The U.S. experienced a college enrollment decline during the COVID-19 pandemic.Note Reference [1]

  • Total college enrollment (graduate and undergraduate) fell 7% from spring 2019 to spring 2023.
  • Undergraduate enrollment decreased by 8.9% during that same period.
  • Enrollment at community colleges fell 19.5%.
  • Graduate enrollment, however, has increased by 2.6%.

Enrollment by Type of College

About 7.1 million college students (about 42%) were enrolled in four-year public institutions in spring 2023.Note Reference [1]

The smallest number of students were enrolled in two-year private nonprofit and for-profit schools, which don't appear in the chart below due to low numbers. In spring 2023, enrollment at these schools accounted for roughly 2% of total enrollments.Note Reference [1]

Enrollment by Degree Level

Most college students are enrolled at the undergraduate level, where bachelor's degrees are more popular than associate programs.

As of spring 2023:Note Reference [1]

  • 7.9 million students were pursuing a bachelor's degree.
  • 4 million students were getting associate degrees.
  • About 3 million students were enrolled in graduate programs such as master's and doctoral degrees, professional studies like medical and law degrees, and other graduate-level certificate programs.

Part-Time vs. Full-Time Enrollment

In spring 2023, full-time studies are more common across every institution type except for public two-year colleges, where part-time enrollment is the norm. Part-time enrollment is least common at private nonprofit colleges.

Online vs. In-Person Enrollment

The pandemic caused many college students to shift to online learning. In fall 2020:[7]

  • Roughly 14 million college students — 74% of total enrollment — were enrolled in at least one distance education course. In 2019, just 37% of students were enrolled in online courses.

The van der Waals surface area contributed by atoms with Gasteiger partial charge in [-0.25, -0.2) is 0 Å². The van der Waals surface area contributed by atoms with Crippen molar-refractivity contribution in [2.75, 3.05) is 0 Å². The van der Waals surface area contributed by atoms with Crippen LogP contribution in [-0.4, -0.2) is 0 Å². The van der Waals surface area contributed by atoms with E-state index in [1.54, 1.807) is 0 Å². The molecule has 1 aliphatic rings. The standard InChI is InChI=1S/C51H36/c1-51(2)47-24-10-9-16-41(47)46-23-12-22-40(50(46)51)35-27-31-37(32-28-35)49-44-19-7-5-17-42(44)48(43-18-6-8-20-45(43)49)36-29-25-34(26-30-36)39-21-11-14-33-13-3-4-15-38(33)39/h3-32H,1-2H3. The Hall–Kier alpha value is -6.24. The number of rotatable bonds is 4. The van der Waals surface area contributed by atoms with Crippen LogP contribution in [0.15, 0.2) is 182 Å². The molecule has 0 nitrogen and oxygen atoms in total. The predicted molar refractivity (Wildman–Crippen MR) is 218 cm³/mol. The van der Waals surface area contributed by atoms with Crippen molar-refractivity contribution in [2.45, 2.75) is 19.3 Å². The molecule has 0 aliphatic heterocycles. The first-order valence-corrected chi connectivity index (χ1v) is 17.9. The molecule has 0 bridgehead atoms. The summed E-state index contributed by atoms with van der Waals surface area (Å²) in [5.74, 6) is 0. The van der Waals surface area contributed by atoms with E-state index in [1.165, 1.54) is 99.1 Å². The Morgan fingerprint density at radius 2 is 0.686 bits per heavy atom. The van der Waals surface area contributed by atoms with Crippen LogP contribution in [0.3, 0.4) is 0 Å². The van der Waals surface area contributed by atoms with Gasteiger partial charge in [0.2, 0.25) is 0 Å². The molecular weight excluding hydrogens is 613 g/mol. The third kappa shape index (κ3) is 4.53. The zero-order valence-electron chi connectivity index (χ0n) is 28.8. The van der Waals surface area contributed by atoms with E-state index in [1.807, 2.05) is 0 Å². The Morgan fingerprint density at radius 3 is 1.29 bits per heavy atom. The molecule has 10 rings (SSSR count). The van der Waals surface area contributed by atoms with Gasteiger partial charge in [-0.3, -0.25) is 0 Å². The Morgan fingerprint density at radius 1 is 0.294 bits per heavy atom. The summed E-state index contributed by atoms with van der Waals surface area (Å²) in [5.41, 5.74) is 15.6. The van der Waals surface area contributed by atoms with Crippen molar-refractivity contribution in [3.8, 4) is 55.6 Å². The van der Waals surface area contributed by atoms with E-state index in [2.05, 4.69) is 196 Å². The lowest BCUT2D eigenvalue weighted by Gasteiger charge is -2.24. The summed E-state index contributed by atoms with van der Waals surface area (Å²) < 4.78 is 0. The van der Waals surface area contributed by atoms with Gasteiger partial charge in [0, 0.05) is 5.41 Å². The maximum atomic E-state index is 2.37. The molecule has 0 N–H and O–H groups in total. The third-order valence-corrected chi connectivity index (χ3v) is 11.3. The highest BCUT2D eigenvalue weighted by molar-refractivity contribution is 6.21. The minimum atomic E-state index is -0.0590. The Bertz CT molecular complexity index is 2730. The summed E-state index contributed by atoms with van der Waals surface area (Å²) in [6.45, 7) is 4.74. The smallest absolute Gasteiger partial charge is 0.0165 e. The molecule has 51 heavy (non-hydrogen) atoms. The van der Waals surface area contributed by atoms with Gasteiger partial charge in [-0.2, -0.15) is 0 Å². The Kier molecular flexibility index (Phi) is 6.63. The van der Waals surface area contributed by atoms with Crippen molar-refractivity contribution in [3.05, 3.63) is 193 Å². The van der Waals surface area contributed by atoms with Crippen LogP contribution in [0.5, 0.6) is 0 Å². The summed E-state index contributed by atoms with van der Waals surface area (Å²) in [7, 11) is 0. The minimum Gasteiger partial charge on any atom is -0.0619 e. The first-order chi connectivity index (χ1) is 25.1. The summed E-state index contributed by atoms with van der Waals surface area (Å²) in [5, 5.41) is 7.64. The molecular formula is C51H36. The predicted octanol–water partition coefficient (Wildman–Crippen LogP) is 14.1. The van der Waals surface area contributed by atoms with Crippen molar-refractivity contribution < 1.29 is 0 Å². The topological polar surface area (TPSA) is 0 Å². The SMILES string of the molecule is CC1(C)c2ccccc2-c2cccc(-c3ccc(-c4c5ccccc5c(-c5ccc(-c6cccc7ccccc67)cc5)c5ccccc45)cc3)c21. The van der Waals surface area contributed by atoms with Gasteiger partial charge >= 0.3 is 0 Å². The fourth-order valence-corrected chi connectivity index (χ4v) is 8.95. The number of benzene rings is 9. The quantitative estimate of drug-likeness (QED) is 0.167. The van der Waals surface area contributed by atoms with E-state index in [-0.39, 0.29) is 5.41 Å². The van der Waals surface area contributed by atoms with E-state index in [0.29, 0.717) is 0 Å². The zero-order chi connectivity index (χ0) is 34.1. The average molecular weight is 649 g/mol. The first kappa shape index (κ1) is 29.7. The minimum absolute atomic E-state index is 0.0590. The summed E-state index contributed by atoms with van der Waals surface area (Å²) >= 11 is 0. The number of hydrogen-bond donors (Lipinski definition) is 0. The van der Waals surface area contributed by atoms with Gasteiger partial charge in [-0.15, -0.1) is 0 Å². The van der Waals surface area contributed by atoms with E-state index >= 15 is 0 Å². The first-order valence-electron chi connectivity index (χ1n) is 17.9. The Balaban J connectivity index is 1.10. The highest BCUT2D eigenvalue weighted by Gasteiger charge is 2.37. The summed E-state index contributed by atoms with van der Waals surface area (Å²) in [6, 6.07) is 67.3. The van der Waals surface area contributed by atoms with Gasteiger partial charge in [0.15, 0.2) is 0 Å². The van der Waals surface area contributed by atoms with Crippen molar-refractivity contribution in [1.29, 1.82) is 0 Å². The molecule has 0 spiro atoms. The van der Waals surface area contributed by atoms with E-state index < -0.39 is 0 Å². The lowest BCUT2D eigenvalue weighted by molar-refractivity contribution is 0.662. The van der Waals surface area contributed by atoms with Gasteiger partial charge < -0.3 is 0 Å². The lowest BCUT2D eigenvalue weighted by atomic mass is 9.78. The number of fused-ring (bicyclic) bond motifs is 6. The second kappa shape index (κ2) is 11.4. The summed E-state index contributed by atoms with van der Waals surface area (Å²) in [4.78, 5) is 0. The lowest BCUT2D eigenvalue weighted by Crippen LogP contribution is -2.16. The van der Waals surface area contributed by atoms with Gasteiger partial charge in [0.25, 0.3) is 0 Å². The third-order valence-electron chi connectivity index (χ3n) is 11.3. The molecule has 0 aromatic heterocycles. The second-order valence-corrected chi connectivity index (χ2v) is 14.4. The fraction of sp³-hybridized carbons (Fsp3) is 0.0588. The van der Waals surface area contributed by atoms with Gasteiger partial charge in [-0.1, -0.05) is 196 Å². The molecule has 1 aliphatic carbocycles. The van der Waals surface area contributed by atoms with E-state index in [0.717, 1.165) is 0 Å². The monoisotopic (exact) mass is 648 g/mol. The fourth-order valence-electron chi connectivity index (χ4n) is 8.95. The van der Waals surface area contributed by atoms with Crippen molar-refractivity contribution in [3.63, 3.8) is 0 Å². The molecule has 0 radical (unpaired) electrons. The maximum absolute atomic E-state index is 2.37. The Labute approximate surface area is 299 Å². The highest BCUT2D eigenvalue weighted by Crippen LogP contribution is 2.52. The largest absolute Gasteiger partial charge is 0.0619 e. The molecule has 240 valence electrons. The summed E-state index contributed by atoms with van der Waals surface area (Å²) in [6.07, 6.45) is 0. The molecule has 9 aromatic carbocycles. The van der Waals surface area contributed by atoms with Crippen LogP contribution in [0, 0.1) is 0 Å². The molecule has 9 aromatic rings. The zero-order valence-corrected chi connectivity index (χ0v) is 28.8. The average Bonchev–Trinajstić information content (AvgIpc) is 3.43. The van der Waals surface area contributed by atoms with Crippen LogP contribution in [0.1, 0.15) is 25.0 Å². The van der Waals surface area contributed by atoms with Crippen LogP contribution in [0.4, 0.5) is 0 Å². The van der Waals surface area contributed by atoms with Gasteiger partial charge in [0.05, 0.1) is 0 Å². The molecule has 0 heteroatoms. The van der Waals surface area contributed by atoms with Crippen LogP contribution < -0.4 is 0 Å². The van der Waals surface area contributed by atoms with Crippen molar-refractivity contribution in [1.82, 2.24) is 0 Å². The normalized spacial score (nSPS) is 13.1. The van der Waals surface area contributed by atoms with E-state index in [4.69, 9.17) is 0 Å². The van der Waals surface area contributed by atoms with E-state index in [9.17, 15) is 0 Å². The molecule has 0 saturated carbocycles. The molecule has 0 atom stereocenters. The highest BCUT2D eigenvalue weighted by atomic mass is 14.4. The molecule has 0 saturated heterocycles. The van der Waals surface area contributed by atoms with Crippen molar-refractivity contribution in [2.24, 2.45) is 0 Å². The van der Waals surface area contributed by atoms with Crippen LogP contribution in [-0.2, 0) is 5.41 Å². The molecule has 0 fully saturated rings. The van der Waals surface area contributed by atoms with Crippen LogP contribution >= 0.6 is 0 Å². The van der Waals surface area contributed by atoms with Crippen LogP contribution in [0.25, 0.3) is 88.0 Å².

• Almost 46% of college students were enrolled exclusively in online courses, representing a 151% increase from the previous year.
  • About 29% were enrolled in at least one but not all online courses.

College Student Demographics

This section covers college enrollment statistics across demographic groups such as race, gender, and age.

College Enrollment by Race and Ethnicity

The National Center for Education Statistics (NCES) collects undergraduate and graduate enrollment by race and ethnicity markers included in the graphs below.

The NSCRC collects similar data using different race and ethnicity markers. Their data found no one racial majority in college admissions. However, there were a substantial number of students whose race was unknown or unreported — roughly 2.7 million undergraduate students (18%).Note Reference [1]

The graduate student population has less representation of Black and Latinx students (9.8% and 9.1%, respectively) compared to the undergraduate student population (10.6% and 17.5%).

International students have greater representation in the graduate student population than the undergraduate student population (4.5% vs. 1%).

College Enrollment by Gender